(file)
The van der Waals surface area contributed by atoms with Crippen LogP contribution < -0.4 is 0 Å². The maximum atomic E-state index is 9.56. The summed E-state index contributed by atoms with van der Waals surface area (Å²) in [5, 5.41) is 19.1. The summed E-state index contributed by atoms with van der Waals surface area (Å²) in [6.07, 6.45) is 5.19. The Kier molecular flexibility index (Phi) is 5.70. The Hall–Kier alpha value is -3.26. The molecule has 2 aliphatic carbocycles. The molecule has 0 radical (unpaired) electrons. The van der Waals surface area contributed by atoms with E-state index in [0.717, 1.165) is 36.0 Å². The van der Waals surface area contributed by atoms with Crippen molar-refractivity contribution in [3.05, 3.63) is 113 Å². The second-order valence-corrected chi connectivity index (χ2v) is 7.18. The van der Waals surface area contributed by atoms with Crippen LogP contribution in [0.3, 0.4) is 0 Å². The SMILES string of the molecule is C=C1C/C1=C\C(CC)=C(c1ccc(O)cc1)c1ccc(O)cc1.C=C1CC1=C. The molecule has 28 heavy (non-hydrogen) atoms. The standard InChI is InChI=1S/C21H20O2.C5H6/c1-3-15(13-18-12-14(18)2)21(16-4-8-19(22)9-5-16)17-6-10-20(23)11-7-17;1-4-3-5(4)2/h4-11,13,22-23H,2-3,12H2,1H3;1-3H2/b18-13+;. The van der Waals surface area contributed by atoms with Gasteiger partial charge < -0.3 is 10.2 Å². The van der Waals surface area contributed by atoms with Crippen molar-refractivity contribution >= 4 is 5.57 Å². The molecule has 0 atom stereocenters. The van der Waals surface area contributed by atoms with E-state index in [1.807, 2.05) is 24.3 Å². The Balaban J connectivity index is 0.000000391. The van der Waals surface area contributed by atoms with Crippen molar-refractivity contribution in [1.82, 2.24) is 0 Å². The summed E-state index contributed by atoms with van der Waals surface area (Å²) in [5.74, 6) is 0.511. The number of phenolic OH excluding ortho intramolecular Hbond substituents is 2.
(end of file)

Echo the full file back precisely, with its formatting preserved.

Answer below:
The van der Waals surface area contributed by atoms with Crippen LogP contribution < -0.4 is 0 Å². The maximum atomic E-state index is 9.56. The summed E-state index contributed by atoms with van der Waals surface area (Å²) in [5, 5.41) is 19.1. The summed E-state index contributed by atoms with van der Waals surface area (Å²) in [6.07, 6.45) is 5.19. The Kier molecular flexibility index (Phi) is 5.70. The Hall–Kier alpha value is -3.26. The molecule has 2 aliphatic carbocycles. The molecule has 0 radical (unpaired) electrons. The van der Waals surface area contributed by atoms with E-state index in [0.717, 1.165) is 36.0 Å². The van der Waals surface area contributed by atoms with Crippen molar-refractivity contribution in [3.05, 3.63) is 113 Å². The second-order valence-corrected chi connectivity index (χ2v) is 7.18. The van der Waals surface area contributed by atoms with Crippen LogP contribution in [0.3, 0.4) is 0 Å². The SMILES string of the molecule is C=C1C/C1=C\C(CC)=C(c1ccc(O)cc1)c1ccc(O)cc1.C=C1CC1=C. The molecule has 28 heavy (non-hydrogen) atoms. The standard InChI is InChI=1S/C21H20O2.C5H6/c1-3-15(13-18-12-14(18)2)21(16-4-8-19(22)9-5-16)17-6-10-20(23)11-7-17;1-4-3-5(4)2/h4-11,13,22-23H,2-3,12H2,1H3;1-3H2/b18-13+;. The van der Waals surface area contributed by atoms with Gasteiger partial charge < -0.3 is 10.2 Å². The van der Waals surface area contributed by atoms with Crippen molar-refractivity contribution >= 4 is 5.57 Å². The molecule has 0 atom stereocenters. The van der Waals surface area contributed by atoms with E-state index in [1.807, 2.05) is 24.3 Å². The Balaban J connectivity index is 0.000000391. The van der Waals surface area contributed by atoms with Crippen molar-refractivity contribution in [1.82, 2.24) is 0 Å². The summed E-state index contributed by atoms with van der Waals surface area (Å²) in [5.74, 6) is 0.511. The number of phenolic OH excluding ortho intramolecular Hbond substituents is 2.